Weight change during middle age and risk of stroke and coronary heart disease: The Japan Public Health Center–based Prospective Study

for the JPHC Study Group

Research output: Contribution to journalArticlepeer-review

Abstract

Background and aims: The impact of weight changes in middle age on the incidence of cardiovascular disease has not been well elucidated. We investigated whether a 5-year weight change was associated with risk of stroke and coronary heart disease (CHD) in middle-aged individuals. Methods: We analyzed data of 74,928 participants aged 40–69 years who provided responses to the baseline and 5-year follow-up questionnaires in the Japan Public Health Center–based Prospective Study. Weight change was calculated by subtracting self-reported weight at baseline from that at 5-year follow-up. Stroke and CHD events were confirmed by reviewing hospital records. Results: During 997,406 person-years of follow-up, we documented 3,975 stroke and 914 CHD events. The multivariable HRs of stroke for losing ≥5 kg compared to stable weight (change ≤2 kg) was 1.17 (95% CI, 1.01–1.37) in men versus 1.33 (1.13–1.57) for losing ≥5 kg and 1.61 (1.36–1.92) for gaining ≥5 kg in women (U-shaped association). These associations did not change after the exclusion of early events. The multivariable HR of CHD for gaining ≥5 kg was 1.22 (0.95–1.58) in men. After exclusion of early events within another 5 years, that positive association became stronger [multivariable HR 1.34 (1.00–1.82)]. Conclusions: Weight gain during middle age was associated with an increased risk of stroke in women and an increased risk of CHD in men. Weight loss was associated with an increased risk of stroke in both men and women.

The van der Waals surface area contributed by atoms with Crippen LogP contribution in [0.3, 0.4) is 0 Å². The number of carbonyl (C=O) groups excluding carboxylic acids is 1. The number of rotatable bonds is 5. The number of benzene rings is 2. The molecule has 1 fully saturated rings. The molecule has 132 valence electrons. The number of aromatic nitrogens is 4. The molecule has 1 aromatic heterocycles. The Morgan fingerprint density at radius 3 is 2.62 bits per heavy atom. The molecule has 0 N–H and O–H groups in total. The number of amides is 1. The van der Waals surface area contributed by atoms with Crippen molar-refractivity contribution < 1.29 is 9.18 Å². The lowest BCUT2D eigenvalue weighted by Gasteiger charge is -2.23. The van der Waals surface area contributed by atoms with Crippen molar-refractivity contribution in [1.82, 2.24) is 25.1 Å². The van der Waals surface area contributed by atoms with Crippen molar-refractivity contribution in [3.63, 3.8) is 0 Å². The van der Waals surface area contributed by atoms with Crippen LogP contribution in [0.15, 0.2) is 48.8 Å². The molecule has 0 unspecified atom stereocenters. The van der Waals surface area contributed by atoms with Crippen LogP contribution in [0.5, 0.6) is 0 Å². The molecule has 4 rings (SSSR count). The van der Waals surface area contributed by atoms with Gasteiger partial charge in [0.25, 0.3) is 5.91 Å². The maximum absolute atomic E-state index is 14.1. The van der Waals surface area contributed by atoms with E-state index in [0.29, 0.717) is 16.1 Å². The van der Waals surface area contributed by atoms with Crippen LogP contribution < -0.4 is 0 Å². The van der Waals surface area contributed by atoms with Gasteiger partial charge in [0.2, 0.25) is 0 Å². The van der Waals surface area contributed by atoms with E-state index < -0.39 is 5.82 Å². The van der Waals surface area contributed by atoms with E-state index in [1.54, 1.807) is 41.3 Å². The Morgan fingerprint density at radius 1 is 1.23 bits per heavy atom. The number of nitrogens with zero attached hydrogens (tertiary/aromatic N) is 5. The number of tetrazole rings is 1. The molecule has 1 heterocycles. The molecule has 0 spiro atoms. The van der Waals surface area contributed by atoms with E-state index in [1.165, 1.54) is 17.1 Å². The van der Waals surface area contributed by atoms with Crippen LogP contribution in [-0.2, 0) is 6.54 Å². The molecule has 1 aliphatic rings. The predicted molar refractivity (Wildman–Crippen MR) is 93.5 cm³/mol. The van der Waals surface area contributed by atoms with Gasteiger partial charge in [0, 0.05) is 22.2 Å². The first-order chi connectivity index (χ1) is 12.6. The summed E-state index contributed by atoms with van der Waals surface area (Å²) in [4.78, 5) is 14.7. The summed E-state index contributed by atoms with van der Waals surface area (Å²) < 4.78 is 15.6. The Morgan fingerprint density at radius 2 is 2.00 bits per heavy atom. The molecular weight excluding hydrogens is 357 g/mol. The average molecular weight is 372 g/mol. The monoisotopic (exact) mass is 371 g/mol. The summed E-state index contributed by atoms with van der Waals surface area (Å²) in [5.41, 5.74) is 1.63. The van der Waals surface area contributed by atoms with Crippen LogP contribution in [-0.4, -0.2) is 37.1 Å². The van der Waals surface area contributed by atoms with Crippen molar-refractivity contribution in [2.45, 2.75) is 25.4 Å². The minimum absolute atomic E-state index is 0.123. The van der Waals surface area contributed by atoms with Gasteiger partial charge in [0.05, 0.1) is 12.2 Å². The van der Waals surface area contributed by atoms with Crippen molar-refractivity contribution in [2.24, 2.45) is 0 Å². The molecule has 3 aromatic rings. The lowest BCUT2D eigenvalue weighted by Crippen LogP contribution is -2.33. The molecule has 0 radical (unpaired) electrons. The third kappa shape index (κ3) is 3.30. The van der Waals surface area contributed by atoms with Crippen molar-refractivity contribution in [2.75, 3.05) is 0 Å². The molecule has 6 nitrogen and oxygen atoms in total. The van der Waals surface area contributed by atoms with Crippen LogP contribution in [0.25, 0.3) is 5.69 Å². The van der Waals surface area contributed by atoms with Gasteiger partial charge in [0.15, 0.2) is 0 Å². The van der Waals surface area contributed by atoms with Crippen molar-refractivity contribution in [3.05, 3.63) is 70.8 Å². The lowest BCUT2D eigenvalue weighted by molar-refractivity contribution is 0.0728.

Original languageEnglish
Pages (from-to)67-73
Number of pages7
JournalAtherosclerosis
Volume322
DOIs
Publication statusPublished - 04-2021

All Science Journal Classification (ASJC) codes

  • Cardiology and Cardiovascular Medicine

Fingerprint

Dive into the research topics of 'Weight change during middle age and risk of stroke and coronary heart disease: The Japan Public Health Center–based Prospective Study'. Together they form a unique fingerprint.

Cite this